It’s important to keep in mind that water-soluble vitamins, like vitamin C, aren’t stored in your body. Any excess is excreted in urine. In contrast, vitamin E is fat soluble. This means any excess is stored in the body’s fat tissue and liver, so your body isn’t able to get rid of excess fat-soluble vitamins as quickly or readily.

[Read: Top Pharmacist-Recommended Vitamins and Supplements.]

Side Effects of Too Much Vitamin E

In rare instances, taking more vitamin E than recommended can increase the risk of side effects.

According to the Mayo Clinic, possible side effects include:

— Nausea.

— Diarrhea.

— Intestinal cramps.

— Fatigue.

— Weakness.

— Headache.

— Blurred vision.

— Rash.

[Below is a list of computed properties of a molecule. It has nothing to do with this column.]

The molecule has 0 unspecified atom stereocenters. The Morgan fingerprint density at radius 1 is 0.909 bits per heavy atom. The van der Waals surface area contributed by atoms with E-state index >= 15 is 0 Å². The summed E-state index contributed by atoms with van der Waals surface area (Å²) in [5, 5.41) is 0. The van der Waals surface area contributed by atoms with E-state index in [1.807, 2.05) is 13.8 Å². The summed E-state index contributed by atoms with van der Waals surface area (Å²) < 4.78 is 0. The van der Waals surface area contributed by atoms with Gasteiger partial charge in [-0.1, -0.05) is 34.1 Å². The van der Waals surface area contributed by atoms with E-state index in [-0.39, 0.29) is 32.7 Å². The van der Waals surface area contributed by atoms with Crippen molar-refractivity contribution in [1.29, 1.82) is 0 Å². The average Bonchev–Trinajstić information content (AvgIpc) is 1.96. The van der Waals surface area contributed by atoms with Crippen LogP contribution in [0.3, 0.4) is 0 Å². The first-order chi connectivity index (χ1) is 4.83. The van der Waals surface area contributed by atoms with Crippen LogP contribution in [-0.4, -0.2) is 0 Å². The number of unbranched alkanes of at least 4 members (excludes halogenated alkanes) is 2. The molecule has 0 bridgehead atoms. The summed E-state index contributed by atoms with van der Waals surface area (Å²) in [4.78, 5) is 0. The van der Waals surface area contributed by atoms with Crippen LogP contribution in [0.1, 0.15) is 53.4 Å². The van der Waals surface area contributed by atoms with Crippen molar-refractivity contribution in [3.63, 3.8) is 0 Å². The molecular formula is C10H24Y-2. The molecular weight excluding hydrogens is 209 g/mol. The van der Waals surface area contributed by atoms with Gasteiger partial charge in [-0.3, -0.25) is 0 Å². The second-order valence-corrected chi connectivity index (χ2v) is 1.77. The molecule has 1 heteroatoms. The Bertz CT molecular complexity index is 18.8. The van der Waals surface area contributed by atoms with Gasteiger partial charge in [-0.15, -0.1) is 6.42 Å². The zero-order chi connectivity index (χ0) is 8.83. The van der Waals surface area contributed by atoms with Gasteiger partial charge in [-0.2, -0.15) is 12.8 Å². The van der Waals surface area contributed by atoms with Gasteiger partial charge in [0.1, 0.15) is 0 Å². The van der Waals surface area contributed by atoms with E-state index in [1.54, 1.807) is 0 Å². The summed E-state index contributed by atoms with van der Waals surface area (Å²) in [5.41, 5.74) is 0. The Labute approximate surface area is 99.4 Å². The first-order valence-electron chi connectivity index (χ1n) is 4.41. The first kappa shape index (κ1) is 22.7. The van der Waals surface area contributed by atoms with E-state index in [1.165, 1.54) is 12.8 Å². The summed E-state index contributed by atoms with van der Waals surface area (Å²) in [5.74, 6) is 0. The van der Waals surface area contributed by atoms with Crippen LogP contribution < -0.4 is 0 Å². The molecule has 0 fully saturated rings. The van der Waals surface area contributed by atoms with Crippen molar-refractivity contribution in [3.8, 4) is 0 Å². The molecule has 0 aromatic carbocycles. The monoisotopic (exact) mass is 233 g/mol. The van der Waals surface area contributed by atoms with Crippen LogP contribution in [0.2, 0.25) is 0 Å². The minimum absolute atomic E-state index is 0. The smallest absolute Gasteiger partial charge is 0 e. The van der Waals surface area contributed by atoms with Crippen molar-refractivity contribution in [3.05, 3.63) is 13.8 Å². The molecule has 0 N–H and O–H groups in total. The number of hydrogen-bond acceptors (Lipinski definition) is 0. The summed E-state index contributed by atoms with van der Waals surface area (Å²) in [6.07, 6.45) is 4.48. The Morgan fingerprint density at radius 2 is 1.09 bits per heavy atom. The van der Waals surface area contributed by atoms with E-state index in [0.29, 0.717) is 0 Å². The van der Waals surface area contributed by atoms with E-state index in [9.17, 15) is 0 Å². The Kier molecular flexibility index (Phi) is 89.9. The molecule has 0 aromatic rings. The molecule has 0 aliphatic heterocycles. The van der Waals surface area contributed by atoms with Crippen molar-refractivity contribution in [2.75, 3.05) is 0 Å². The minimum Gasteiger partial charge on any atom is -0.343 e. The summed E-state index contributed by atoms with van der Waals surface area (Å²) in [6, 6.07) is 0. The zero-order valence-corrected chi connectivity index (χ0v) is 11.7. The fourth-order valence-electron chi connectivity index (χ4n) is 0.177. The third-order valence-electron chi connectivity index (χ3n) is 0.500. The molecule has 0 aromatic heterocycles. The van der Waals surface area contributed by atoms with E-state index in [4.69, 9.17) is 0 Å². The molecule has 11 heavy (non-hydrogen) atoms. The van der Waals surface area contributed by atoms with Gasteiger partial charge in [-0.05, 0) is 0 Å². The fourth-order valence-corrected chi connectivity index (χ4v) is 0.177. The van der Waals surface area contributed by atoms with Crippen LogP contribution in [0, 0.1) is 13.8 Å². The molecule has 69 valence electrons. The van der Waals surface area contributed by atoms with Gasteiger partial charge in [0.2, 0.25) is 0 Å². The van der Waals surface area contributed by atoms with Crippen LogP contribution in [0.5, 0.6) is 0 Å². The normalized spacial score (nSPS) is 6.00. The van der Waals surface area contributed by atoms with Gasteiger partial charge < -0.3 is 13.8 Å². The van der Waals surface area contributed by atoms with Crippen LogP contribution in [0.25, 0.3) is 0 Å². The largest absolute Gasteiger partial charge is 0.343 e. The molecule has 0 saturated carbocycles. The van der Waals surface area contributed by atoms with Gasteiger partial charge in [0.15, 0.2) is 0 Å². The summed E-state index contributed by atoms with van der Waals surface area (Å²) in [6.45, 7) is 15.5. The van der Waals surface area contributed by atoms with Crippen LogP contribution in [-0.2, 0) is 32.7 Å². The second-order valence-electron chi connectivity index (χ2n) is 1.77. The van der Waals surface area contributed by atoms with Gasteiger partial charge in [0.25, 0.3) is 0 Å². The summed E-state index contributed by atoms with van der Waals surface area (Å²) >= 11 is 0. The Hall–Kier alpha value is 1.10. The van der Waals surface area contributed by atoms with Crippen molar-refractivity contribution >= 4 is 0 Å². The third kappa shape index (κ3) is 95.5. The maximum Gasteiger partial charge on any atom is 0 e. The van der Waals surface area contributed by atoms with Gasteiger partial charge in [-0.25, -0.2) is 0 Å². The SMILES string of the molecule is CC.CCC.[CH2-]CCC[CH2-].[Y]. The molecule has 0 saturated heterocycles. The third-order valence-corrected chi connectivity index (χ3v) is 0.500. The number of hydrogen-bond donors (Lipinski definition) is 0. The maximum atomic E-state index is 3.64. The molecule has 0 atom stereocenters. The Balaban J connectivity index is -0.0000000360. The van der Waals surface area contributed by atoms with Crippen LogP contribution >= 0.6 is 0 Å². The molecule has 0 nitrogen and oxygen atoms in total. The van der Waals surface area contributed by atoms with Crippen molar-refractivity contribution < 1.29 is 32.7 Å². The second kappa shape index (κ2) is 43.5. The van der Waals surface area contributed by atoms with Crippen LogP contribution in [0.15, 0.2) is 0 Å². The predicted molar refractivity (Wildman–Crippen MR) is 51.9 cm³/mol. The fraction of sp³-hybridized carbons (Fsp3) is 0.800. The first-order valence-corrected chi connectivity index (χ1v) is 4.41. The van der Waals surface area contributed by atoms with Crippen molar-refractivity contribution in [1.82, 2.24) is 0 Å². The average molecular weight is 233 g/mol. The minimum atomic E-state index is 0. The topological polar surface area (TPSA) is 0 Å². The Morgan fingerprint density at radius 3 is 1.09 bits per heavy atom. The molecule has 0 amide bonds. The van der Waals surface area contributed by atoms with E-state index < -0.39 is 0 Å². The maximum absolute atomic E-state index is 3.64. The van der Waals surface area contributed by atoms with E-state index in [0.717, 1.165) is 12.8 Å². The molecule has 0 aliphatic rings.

— Gonadal dysfunction.

— Increased concentration of creatine in the urine.

If you’re taking vitamin E and experience one or more of these symptoms, stop taking the supplement and call your health care provider.

Research sponsored by the National Eye Institute indicates vitamin E, taken with vitamin C, beta-carotene and zinc, slows the progression of age-related macular degeneration. And, generally speaking, vitamin E is known to protect cells in the eyes (as well as other cells in the body) from damage and therefore could help prevent vision loss. But the precise role this vitamin might play in prevention and management of a range of conditions still isn’t clear.

“Whether vitamin E can prevent cancer, heart disease, dementia, liver disease and stroke still requires further research,” according to the NIH. In the meantime, a safe bet is to improve your diet to get more of the antioxidant — something research has never shown to be harmful.

More from U.S. News

Best Vitamins and Minerals for Older Adults

Foods High in Vitamin K

Summer Superfoods List: From Leeks to Beets

What to Know About Vitamin E originally appeared on usnews.com

Update 03/18/21: This article was previously published and has been updated with new information.